[The following comes from "Bridges," the fifteenth chapter of Gertrude Jekyll's Old English Household Life (1925). GPL scanned and formatted text and images.]

There is nothing in the way of simple building that is more full of local character than the old bridges in country districts. Many of those in the home counties are some three hundred years old, and others in the mountainous north and in Wales of still greater antiquity. There are, in South-west Surrey alone, five good old bridges over the small river Wey, all within a part of its flow of only a few miles. They are built of the local Bargate stone. The uneven arches point to the use of some primitive kind of centering, probably an under structure of logs, then of brushwood and a top facing of earth. Some of these bridges have a low parapet wall but the ones shown have the wooden railing of the original pattern, though no doubt several times renewed. It is the best kind of railing for any kind of bridge, whether for road traffic or as a footbridge. The horizontal beams, one over each pier and over the crown of each arch, stand out like putlogs and take the brace that supports the post, so that no space is taken up on the road side. In a sixth bridge of the same kind, a few miles further downstream, the true character has been lost by the erection of an iron railing.

It is interesting to observe in the case of all these old bridges, the evidence of a still older ford, made by widening and shallowing the Stream and covering the bottom with stones and rough gravel, so that the water is nowhere more than a foot deep and often only a few inches. In fact, in the case of the fine old Eashing bridge, the only road to a part of the works of a paper mill a little way above the bridge is through the river bed. There was grave danger, a few years ago, of this fine old bridge being condemned as unsuitable for modern heavy traffic, but happily it has been saved by becoming the property of the National Trust.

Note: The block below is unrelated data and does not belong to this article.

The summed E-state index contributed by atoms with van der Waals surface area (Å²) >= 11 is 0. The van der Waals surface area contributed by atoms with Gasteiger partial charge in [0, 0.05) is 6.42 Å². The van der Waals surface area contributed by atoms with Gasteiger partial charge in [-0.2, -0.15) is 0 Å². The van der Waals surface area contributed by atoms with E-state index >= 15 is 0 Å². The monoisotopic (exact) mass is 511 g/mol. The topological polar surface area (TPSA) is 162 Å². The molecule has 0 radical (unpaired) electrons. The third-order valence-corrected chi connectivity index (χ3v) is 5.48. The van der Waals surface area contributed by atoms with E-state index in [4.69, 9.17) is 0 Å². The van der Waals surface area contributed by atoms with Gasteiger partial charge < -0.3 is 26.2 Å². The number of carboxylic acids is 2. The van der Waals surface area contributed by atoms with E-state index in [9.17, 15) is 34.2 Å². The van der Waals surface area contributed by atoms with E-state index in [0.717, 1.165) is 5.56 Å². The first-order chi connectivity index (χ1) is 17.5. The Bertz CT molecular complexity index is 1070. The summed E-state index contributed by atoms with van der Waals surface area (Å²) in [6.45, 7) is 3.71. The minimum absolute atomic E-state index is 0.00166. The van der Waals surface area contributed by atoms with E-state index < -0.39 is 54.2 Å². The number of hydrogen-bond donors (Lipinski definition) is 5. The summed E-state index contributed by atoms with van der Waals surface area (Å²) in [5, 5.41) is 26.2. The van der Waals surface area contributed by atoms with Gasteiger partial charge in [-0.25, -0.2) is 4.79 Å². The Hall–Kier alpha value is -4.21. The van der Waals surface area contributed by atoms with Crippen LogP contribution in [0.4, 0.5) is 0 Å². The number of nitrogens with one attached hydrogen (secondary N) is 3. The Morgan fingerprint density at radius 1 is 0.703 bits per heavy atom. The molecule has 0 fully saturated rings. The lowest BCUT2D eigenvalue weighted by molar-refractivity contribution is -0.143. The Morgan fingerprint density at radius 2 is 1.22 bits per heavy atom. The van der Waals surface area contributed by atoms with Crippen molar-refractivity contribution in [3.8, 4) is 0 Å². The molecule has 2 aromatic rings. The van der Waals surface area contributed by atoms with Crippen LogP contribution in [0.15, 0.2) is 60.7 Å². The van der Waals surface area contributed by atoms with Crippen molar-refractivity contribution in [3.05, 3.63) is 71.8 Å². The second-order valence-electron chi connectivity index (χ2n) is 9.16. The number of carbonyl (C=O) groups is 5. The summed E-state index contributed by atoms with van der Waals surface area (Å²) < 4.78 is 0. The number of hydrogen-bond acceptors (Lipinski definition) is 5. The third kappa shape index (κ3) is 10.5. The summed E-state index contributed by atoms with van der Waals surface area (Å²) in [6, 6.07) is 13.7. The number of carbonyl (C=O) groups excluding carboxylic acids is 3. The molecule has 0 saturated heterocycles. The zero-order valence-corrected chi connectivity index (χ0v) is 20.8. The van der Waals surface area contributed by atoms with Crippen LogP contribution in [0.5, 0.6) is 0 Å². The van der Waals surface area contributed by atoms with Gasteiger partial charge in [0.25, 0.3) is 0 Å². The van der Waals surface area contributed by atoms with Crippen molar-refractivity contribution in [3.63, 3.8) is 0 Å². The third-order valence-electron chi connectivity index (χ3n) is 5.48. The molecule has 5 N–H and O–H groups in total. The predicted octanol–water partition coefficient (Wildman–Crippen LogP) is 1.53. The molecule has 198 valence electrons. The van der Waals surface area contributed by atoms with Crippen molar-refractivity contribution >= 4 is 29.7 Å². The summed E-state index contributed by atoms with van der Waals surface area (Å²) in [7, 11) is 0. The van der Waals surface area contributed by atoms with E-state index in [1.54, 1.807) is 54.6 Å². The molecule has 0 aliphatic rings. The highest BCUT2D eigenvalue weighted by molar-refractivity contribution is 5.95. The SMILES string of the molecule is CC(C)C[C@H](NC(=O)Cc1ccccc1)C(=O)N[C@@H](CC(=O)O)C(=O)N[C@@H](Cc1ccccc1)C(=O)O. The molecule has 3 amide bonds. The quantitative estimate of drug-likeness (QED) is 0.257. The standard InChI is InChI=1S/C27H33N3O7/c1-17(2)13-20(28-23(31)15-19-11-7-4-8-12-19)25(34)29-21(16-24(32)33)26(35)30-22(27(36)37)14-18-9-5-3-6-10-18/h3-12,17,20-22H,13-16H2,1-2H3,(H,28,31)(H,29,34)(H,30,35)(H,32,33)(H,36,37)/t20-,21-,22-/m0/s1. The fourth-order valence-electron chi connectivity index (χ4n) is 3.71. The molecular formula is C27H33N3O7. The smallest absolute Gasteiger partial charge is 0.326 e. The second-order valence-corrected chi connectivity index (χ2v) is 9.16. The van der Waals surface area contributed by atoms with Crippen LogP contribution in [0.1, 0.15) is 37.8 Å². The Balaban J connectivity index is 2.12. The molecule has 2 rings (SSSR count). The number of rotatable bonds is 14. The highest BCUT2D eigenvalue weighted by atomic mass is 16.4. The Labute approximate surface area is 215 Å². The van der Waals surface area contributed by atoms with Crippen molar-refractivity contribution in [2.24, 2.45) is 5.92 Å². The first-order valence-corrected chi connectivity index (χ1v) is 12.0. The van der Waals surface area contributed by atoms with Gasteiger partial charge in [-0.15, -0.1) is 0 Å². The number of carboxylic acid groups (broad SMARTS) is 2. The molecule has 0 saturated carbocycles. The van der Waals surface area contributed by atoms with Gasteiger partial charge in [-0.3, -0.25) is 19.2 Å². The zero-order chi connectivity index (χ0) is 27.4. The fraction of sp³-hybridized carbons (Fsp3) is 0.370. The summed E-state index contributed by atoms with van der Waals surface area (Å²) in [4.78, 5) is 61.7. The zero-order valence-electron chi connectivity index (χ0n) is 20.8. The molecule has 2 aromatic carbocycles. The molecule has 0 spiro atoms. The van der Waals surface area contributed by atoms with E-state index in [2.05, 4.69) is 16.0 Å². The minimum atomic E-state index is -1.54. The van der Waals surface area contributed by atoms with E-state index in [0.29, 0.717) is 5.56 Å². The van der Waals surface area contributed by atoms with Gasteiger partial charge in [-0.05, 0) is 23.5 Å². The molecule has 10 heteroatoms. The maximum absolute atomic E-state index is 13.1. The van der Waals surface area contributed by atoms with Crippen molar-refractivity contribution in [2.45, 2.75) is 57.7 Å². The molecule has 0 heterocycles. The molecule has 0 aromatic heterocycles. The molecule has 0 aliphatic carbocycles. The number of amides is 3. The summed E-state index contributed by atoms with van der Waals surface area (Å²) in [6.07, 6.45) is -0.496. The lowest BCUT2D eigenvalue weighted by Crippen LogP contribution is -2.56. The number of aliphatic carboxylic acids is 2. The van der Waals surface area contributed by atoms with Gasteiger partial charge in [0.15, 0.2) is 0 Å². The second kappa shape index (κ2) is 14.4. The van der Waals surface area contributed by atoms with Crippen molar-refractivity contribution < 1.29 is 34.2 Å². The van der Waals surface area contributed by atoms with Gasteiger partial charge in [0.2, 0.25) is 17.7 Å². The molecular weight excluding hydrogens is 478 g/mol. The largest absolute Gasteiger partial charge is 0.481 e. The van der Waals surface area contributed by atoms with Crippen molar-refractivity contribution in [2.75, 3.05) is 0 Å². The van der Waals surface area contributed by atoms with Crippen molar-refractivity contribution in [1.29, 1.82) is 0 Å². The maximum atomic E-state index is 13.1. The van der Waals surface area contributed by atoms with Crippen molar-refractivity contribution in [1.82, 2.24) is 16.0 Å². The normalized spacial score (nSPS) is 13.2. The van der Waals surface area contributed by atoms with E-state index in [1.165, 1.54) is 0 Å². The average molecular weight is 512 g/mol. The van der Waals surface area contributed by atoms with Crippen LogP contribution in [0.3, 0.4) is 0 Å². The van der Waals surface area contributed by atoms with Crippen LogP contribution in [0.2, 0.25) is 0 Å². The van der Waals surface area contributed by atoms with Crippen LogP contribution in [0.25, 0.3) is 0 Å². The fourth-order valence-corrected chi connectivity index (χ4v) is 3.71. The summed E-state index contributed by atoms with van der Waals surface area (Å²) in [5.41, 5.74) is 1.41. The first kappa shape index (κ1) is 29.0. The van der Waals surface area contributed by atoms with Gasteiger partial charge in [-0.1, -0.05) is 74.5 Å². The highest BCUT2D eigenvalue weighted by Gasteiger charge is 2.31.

Left: Stopham Bridge on the Arun, Sussex. Middle: A Thames Footbridge. Right: In the Gwynant Valley, Wales. [Click on thumbnails for larger images.]

The large bridge at Stopham, in Sussex, over the Arun, a few miles north of Arundel, is of more exact architecture. It gains in its appearance of importance from the high central arch, so built to allow the passage of loaded hay barges, and from the small bastion-like projections that come over the pier, for the safety of foot passengers on the narrow road.

The many footbridges about the Thames, where a small tributary comes in or where an outfall flows out, are of no particular importance as to structure. The illustration in Fig. 250 shows the weakness of the handrail's support; the small beams that bear the footboards should have been carried out so as to allow of an outer brace to the posts.

The Welsh bridge illustrated . . ./ is characteristic of the country and in perfect harmony with the sentiment of the rugged mountainous region and the shallow, rushing river. The large stones that form the piers are built up without mortar and are tied by the rough timbers that are built in with them. Above this is the wooden footway. The whole thing is just right; a more exactly built bridge would have a jarring effect in such a place.

Left: Swanside Bridge, Downham, Lancashire. Right: Watendlath Bridge, Lake District. [Click on thumbnails for larger images.]

The picture of a stone footbridge at Downham, in Lancashire, shows an apparently slight but graceful structure, and reminds one of the wonderful strength of the arch. It is a simple arch and nothing else. There is no walling or anything over the crown to give extra weight and solidity; it is only filled in at each end to let the path pass over easily. It is almost exactly repeated by the bridge at Watendlath, in the near Lake District with the same structural influence.

There have been sad losses in recent years of good old bridges that needed repair or renewal, or that have been considered too weak or too narrow for modern traffic. It is not that a good bridge cannot now be built such as will suffice for present needs, but that unfortunately it is rare to find on a rural district council, any member of recognised authority who can influence the decisions of his colleagues towards something of good taste and good tradition as well as sound structure; so it is that we see all over the country the cast-iron engineer's bridge and rarely anything better.


Jekyll, Gertrude Old English Household Life: Some Account of Cottage Objects and Country Folk. London: B. T. Batsford, 1925.

Last modified 5 February 2009